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Formula First Cosmic Velocity Velocity    Orbital radius    Mass    Gravitational constant

Formula: First Cosmic Velocity
Satellite Orbits the Earth without Propulsion with First Cosmic Speed
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Tangential velocity of the body (e.g. satellite) on the orbit around a planet, a star or another central body. Only with this velocity the body remains without propulsion on its circular orbit around the central body without falling on the central body or moving further away from it.

In order for the body to orbit the earth at the earth's surface without propulsion, the following velocity of the body is required:\[ v ~=~ \sqrt{ \frac{6.67 \cdot 10^{-11} \frac{\mathrm N \, \mathrm{m}^2}{\mathrm{kg}^2} ~\cdot~5.97 \cdot 10^{24}\,\mathrm{kg} }{6.38 \cdot 10^6 \,\mathrm{m}} } ~=~ 7.9 \, \frac{\mathrm{km}}{\mathrm s} \]

Orbital radius

The desired radius of the circular path, that is, the distance of the body from the center of the central body. The condition is: \( r \geq r' \), where \(r'\) is the radius of the central body.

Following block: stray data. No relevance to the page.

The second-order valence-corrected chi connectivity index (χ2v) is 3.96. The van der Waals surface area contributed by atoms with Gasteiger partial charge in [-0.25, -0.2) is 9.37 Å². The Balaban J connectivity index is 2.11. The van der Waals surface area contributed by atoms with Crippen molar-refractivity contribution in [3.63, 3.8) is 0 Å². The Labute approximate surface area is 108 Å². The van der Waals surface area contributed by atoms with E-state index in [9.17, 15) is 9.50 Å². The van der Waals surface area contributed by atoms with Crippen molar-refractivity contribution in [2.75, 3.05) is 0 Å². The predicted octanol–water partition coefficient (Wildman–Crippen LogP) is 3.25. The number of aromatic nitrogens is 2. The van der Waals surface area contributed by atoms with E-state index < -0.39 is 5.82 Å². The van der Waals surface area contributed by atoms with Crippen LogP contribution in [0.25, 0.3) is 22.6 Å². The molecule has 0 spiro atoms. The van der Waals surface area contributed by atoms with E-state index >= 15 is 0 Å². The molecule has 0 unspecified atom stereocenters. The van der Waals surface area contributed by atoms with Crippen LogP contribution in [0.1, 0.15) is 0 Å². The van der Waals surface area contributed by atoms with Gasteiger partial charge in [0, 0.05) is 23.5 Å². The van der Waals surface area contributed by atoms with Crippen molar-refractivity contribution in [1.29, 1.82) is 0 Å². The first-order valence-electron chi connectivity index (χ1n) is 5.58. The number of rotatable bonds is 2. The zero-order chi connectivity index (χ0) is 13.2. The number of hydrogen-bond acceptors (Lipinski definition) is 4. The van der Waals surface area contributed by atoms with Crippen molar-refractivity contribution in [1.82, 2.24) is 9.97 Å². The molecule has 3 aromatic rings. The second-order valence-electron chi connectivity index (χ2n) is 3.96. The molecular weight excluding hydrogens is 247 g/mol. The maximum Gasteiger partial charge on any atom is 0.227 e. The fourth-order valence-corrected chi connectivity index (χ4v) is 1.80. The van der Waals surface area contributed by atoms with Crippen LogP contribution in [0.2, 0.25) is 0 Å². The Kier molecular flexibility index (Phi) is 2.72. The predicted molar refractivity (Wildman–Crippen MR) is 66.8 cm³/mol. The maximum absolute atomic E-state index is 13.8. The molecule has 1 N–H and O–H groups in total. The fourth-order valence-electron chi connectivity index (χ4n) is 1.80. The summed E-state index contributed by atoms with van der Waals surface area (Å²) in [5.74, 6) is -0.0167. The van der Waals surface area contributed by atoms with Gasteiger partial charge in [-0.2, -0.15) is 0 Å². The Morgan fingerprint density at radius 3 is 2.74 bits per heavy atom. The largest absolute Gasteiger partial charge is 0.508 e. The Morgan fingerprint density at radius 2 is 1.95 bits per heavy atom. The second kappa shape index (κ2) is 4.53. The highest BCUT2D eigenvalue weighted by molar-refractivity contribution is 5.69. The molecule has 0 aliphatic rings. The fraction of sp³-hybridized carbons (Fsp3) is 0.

The further away the body (e.g. satellite) should orbit the central body (larger radius \(r\)), the smaller its orbital velocity \(v\) must be.


Mass of the central body around which a satellite should orbit. In the case of the earth the mass is: \( M ~=~ 5.972 \cdot 10^{24} \, \mathrm{kg} \).

The larger the mass of the central body, the larger the orbital velocity \(v\) of the satellite must be to orbit the central body without propulsion.

Gravitational constant

Gravitational constant is a physical constant and has the value: \( G = 6.674 \cdot 10^{-11} \frac{\mathrm N \, \mathrm{m}^2}{\text{kg}^2} \).